Whilst most of the attention will be on whether or not the Euro can survive, or whether another country will need to be bailed out, there will be much else besides going on. So, for your delectation and delight, here are some of the highlights;
The first half of 2013 will see the Irish hold the rotating Presidency and, at the end of their watch, the Europe of 27 will become the Europe of 28, as Croatia become members of the European Union on 1 July, just as the Lithuanians take over the Presidency. Europeans Liberals will be marking the event, with the Alliance of Liberals and Democrats in Europe (ALDE) holding their Spring Council meeting in Pula. Liberal Democrat Voice will be covering the event, naturally.
The most high profile task for the parliament will be to agree a budget for 2014-2020. With the British in a minority in terms of their view, and the Conservatives relatively irrelevant in terms of the debate in Brussels, expect much high-profile brinkmanship as David Cameron seeks to reduce leakage of support to UKIP. MEPs have already committed themselves to protecting the budgets for research and development and for transport infrastructure projects, but once the global budget is agreed, funding for the Common Agricultural Policy, and regional solidarity funds will be the cause of much horse-trading.
On the economy, negotiations with the Council of Ministers over the question of a banking union, and questions over the governance of the Eurozone will be considered. Meantime, there will be continuing reform of the financial sector, with credit rating agencies and banker bonuses just two of the issues likely to receive attention.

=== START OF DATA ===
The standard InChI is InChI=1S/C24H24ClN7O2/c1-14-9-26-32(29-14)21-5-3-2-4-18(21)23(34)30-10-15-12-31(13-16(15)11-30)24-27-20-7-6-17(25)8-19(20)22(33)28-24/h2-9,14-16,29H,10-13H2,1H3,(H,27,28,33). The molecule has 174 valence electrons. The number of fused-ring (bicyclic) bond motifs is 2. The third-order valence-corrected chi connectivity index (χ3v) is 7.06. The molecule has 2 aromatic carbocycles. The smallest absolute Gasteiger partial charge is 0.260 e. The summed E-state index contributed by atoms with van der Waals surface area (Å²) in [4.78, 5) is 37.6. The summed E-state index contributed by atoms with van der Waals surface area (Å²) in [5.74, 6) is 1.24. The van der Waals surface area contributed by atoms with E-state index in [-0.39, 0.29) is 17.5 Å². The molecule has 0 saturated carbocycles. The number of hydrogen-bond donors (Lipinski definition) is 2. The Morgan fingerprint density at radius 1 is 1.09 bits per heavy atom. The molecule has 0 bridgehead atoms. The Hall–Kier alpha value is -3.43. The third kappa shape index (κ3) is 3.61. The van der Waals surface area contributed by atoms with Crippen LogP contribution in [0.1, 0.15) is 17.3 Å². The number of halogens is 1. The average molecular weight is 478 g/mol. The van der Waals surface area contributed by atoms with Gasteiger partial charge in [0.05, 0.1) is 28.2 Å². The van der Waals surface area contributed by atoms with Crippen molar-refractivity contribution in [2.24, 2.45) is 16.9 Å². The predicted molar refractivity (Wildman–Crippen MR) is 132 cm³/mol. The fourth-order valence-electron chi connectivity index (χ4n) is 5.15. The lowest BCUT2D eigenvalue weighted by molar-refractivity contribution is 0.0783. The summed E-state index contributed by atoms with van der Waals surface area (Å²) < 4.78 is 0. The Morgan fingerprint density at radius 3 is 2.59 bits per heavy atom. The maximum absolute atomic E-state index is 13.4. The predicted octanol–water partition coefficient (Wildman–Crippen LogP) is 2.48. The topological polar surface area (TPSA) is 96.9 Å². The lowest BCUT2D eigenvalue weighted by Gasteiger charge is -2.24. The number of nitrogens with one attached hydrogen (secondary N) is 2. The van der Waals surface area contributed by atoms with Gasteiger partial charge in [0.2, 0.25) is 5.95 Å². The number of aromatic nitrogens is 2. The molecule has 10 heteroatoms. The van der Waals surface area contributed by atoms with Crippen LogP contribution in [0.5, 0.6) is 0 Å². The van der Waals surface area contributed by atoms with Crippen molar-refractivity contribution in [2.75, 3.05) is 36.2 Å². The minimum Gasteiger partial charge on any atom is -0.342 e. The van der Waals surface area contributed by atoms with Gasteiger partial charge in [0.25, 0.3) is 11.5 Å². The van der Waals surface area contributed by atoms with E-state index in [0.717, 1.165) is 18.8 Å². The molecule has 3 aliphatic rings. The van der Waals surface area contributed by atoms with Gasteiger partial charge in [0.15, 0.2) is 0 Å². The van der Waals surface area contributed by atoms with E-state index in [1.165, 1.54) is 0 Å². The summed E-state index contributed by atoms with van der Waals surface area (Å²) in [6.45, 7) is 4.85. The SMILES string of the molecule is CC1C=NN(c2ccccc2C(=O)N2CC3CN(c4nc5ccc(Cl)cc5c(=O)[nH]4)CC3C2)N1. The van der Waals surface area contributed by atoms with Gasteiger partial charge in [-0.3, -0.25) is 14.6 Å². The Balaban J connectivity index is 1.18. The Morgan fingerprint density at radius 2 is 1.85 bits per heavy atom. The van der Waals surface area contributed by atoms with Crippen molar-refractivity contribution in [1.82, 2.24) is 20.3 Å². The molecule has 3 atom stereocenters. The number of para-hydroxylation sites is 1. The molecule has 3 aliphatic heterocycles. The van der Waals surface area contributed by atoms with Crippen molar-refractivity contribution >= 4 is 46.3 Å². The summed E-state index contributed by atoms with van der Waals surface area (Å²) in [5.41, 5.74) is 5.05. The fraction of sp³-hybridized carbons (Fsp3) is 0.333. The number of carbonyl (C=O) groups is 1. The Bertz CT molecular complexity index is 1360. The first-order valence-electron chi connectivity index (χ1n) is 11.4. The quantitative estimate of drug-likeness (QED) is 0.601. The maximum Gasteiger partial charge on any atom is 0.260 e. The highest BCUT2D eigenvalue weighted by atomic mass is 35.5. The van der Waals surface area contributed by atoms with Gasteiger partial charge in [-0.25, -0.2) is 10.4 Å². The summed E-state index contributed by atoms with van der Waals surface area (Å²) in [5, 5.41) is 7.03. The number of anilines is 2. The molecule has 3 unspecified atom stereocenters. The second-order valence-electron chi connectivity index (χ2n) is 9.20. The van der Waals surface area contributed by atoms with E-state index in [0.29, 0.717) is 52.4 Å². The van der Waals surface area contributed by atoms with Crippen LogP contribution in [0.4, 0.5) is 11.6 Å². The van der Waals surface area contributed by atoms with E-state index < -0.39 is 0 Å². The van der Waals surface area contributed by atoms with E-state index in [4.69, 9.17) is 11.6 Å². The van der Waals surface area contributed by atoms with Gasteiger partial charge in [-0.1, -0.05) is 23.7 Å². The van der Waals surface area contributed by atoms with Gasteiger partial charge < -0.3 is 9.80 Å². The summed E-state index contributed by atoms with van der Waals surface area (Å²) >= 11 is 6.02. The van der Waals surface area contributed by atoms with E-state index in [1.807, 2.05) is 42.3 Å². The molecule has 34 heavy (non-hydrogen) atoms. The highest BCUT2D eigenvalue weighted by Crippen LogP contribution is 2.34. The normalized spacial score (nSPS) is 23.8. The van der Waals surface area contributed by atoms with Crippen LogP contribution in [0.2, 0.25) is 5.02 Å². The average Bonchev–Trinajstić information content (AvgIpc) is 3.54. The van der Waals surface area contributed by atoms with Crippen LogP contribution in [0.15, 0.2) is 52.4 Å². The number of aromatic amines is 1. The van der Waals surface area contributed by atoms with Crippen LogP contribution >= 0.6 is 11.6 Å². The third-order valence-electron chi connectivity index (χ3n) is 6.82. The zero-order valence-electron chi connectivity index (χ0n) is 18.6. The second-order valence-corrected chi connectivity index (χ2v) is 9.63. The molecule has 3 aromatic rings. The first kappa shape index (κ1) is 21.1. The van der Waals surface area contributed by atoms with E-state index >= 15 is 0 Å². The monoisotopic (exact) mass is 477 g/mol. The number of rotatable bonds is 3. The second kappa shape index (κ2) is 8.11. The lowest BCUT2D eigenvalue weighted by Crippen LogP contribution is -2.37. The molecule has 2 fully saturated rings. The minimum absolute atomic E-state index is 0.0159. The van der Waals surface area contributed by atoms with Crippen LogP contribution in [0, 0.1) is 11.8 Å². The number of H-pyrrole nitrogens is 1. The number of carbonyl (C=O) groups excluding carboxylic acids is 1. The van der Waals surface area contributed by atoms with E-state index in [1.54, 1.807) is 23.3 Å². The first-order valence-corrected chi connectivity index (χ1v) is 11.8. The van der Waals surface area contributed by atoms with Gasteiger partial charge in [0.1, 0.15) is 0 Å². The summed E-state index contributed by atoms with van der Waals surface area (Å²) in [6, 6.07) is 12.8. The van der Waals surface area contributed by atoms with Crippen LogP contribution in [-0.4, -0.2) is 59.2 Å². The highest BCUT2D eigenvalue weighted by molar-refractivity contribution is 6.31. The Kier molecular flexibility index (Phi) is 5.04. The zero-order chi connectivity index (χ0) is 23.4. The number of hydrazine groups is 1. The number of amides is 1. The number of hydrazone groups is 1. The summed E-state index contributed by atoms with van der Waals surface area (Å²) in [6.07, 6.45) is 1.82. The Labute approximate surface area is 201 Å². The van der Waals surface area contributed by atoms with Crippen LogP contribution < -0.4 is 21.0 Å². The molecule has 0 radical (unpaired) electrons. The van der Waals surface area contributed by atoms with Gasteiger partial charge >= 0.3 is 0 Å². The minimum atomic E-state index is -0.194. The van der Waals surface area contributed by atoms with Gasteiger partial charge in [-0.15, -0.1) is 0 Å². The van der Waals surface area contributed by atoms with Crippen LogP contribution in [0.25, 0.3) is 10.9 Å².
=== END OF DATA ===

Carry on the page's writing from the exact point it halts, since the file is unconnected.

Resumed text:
There will also be new carbon dioxide limits for car exhaust emissions, reform of the rail sector to encourage greater competition and, it is expected, a revisit of passenger rights – expect the likes of Michael O’Leary to be incandescent with rage.
And finally, there will be discussion of the Commission’s proposal on improving the number of women on company boards, already considered by the House of Lords (and not favourably). of new rules to restrict marketing of tobacco products (plain packaging, for example), on privacy and data protection, and on a common European asylum policy. In short, something to annoy virtually everybody.
So, nothing controversial there then. And if it doesn’t go to plan, we can have every confidence in the next Presidency. After all, with Greece holding the Presidency, what could possibly go wrong?
* Mark Valladares is the Friday day editor of Liberal Democrat Voice, and a member of the ALDE Council.